This is the most common question/concern I get when rolling out a sales development process with a client. They’ll say things like, “Relationship is really important in our business, so I’m concerned prospects will get frustrated when passed off to people that don’t know them.”
Having implemented this process numerous times, I can firmly say that this concern is in the head of the selling organization and not the buyer’s side. When the process is structured correctly, the approach actually enhances the status of the seller. Additionally, a prospect really only cares about one thing - can you solve my problem?
Now, if your SDR mumbles and fumbles their way through a conversation, then yes your prospects will get frustrated. Additionally, if you’re so wedded to your process - like being required to answer 10 specific questions before a lead can be passed on as an SQL - then prospects will get frustrated.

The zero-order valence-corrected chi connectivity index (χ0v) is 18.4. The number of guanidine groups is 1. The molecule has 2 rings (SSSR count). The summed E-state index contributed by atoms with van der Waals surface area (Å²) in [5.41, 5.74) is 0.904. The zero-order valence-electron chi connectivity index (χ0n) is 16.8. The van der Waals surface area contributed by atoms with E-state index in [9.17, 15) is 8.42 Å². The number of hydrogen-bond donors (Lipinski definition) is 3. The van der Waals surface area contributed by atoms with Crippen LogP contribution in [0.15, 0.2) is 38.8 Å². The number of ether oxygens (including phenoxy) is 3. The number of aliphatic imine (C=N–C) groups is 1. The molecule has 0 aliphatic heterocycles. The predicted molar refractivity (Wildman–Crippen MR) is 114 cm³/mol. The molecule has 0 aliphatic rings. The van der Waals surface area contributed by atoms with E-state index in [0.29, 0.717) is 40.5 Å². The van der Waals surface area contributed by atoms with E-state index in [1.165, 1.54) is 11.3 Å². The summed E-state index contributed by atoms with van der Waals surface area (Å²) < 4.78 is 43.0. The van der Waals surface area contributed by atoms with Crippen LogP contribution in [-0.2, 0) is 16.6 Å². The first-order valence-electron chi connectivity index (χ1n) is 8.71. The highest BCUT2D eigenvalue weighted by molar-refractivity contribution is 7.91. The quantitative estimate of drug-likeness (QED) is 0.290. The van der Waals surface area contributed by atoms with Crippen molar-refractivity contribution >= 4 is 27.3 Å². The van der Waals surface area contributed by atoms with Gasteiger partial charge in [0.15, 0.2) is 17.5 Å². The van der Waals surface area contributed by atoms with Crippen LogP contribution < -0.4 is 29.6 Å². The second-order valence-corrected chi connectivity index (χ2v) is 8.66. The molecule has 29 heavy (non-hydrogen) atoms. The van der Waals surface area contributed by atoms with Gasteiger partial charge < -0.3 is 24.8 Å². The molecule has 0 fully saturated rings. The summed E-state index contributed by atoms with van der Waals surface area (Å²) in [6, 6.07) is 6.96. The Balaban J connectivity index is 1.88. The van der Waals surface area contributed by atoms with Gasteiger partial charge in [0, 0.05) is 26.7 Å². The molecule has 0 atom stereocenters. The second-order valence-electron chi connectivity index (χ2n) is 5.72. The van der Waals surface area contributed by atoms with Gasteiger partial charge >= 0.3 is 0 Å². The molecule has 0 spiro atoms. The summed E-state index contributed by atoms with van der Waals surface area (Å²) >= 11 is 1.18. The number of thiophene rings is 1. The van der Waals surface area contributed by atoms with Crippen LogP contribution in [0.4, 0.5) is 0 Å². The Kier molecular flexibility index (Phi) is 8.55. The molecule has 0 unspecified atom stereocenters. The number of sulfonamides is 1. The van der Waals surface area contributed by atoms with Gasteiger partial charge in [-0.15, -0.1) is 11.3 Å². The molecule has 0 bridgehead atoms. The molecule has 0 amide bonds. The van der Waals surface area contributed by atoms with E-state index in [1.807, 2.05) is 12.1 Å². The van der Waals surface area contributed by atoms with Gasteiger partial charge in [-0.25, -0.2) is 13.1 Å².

The key to solving this is a good playbook. While you need to define the typical process a lead will go through, your lead definitions (specifically the SQL definition) should be clear enough that when someone clearly meets your criteria, they are not faced with resistance when they’re ready to move to the next step.
7. We just don’t have the time
When I got my first sales job, here was my onboarding and training process: “Here’s the phonebook, here’s the phone, press ‘9’ to get an outside line.” Today, that is a recipe for failure.
Make no mistake about it, designing, implementing and managing an effective sales development process takes time and commitment. If you underestimate it, your efforts will fail and disrupt everything in the process.
That said when you consider the problem that growing organizations face - generating enough lead velocity to create predictable growth - there really isn’t an option. You can spend the time and energy building a repeatable process, or you’ll spend it frustrated and exasperated, constantly trying to figure out how you’ll “make the number.”
The good news is that an SDR program, much like inbound marketing, builds an asset that you can leverage to build momentum and drive sales results.